Building a Remote Control (RC) car for a science project is one of the ways you can explore electronics, radio control, and motors. You can put together an RC car using all of these components, and you can make one using your own parts or parts you get from a kit. Either way, you can explore the various RC components for your science fair.
From a Kit
Choose a topic question about RC cars that your science fair project will answer (science fair projects are generally presented as the answer to a question). Questions you might ask include, "How do RC cars work?" or "Can you make an RC car from a kit in less than 20 minutes?"
Choose an RC car kit that you can build. Make sure the kit has a decent amount of parts and is something you'll be able to put together on your own. You'll want one that actually has pieces to put together, and not just a body and motor. You should need to attach wires, hook up the motor, glue on the body, attach the wheels, and set up the antenna.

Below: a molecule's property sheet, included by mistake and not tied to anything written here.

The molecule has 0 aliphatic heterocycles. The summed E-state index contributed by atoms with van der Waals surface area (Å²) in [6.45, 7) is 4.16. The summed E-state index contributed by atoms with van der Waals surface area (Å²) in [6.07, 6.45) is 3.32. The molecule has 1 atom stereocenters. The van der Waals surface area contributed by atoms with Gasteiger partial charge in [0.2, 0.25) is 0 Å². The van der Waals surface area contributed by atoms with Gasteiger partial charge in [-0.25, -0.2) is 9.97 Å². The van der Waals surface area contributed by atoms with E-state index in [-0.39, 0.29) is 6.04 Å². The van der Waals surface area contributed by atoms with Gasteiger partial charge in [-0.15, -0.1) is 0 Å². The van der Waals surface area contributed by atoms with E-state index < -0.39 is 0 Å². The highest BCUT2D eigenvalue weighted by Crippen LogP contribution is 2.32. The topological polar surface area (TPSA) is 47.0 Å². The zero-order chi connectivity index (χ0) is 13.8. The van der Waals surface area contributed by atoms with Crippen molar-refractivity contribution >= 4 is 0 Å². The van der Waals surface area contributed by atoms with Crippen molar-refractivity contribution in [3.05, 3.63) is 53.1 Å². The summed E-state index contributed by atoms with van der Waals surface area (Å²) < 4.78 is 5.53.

Sciencing Video Vault
Put the RC car together according to the kit, and document the assembly process. Take pictures as you hit each step, so you have an illustration of what the car looks like at different stages of being put together.
Do tests on the RC car, such as running the car at various speeds or through various courses, to collect the data you need for your experiment.
Write up your experiment, your data, and your conclusion for your presentation.
Set up an experiment in building an RC car from scratch.
Decide on the type of motor you need, whether it is electric or nitro. You'll also need to decide on the types of wheels, body, and RC equipment that you would like.
Put together the pieces of the RC car, and document the process. You will need to assemble the base of the body, and the motor or battery inside of the base. Attach wires from the motor to the battery and into the base. Put a top on the car, add wheels, and set up the antenna. Use directions for a model kit, or find exact directions in a book or online. Take pictures as you put the car together, and document each of the steps.
Display the solutions that you have come with, and put everything together on your school board for a display.
Try different parts arrangements with your model car. Exchange a nitro motor for an electric one, or try big wheels on the back or bigger wheels on the front. Try different weights of bodies, different sizes of bases, and different paint types to see how fast the cars go or how they handle after you have made these changes.